Fun aside. The decals on this bike are actually chrome inlays that were laid down and painted over and then the masks removed. This specific material was originally used on Merckx frames.

I may be a bit hard on this bike, but it's a degree of criticism usually resulting from a deep appreciation that can only be achieved by investing several years into a project. The elevated chainstay Valkyrie is a close derivative of one of my all time favorite bikes (the X frame) and to top it off I have spent nearly four years restoring it and building it up resulting in very high expectations. For me the first innovation that resulted in the original X/Valkyrie was the one and I would have left it there. In my opinion that added not only character but was practical and resulted in a fabulous ride. The elevated chainstay modification adds pretty much nothing but complexity. I say this largely based on the learned complexity in building this bike and off of input of others who have some serious saddle time in one (ride review on the non elevated Valkyrie here). Though I have to admit I haven't known anyone who's had any significant hours on both, a testament to how rare these bikes are.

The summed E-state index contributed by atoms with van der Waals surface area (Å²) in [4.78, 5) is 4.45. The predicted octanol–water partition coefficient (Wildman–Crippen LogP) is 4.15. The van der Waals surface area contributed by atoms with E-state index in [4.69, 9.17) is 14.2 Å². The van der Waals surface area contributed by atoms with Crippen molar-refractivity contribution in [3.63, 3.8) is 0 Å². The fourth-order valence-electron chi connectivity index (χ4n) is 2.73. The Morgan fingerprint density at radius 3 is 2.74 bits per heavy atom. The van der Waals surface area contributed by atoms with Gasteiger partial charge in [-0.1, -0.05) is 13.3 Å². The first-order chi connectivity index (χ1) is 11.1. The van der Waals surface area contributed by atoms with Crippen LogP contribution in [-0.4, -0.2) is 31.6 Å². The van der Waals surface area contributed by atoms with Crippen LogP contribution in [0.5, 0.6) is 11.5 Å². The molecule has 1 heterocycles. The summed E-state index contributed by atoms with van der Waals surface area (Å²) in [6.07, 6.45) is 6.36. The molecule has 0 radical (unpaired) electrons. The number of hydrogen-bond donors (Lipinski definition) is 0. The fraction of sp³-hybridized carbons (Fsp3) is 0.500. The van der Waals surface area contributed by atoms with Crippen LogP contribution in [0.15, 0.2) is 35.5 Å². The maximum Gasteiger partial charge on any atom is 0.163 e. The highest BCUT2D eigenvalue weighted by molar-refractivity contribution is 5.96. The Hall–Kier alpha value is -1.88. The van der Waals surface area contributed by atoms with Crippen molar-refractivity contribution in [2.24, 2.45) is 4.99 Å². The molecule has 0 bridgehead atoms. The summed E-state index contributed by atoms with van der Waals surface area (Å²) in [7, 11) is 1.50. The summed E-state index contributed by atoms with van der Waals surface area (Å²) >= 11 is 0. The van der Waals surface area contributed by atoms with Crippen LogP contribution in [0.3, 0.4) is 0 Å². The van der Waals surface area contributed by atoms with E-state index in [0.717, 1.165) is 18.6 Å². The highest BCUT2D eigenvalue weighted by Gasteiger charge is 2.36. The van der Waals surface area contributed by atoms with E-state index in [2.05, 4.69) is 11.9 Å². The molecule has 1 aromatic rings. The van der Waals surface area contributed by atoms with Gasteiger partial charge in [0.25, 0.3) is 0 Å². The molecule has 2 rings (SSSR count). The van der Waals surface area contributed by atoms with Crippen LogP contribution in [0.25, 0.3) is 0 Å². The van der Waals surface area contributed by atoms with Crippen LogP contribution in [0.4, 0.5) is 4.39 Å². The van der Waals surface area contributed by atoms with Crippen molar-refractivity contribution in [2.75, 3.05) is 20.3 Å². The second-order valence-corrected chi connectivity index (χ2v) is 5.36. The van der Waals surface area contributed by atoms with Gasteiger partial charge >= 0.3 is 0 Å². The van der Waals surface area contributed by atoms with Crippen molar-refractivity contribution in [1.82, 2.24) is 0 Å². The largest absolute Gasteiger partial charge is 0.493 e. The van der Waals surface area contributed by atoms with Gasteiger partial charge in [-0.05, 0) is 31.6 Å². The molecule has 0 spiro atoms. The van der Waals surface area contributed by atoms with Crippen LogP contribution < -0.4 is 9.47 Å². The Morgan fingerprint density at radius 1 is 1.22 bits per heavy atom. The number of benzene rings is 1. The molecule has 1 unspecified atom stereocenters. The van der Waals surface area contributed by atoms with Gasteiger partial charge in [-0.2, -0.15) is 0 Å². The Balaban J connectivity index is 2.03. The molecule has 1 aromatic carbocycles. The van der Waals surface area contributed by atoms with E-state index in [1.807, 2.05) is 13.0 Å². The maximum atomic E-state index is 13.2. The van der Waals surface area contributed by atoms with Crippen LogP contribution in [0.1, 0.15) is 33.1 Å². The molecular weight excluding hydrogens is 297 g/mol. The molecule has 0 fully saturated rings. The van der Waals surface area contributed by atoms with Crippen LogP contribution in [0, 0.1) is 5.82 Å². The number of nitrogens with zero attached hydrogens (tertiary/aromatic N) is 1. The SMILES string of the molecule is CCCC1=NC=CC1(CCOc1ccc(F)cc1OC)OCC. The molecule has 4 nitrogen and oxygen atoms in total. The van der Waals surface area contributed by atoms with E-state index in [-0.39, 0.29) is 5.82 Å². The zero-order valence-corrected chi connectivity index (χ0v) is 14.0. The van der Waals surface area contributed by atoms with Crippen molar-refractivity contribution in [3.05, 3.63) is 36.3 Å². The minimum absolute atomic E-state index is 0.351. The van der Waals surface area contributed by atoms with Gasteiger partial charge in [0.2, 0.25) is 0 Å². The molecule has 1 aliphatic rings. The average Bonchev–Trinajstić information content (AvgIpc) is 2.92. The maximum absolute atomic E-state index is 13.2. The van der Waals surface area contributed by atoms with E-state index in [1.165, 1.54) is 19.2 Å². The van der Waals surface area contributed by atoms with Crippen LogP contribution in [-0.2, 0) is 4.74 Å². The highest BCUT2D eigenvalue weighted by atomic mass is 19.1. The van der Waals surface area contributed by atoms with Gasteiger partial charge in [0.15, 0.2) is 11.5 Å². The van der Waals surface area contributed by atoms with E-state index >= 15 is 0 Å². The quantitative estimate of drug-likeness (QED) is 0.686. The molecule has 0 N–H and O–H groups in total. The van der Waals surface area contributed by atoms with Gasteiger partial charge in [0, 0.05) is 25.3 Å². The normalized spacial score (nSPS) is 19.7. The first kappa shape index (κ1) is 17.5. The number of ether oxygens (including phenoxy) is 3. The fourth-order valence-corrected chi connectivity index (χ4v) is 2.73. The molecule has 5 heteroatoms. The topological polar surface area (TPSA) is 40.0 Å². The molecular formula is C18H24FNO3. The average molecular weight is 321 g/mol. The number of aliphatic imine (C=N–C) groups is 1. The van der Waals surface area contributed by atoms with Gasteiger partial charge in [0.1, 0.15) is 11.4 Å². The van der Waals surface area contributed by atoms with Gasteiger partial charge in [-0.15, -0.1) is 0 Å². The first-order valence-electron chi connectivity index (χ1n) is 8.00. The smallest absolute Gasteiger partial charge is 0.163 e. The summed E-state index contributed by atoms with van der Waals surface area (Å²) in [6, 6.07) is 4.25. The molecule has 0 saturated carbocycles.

So in the end I think this is a rad bike, a crazy outlandish design, executed with a high degree of craftsmanship and flair. It's a standout design that is sure to get attention anywhere it goes and if you don't demand the world from it can be a capable mountain bike.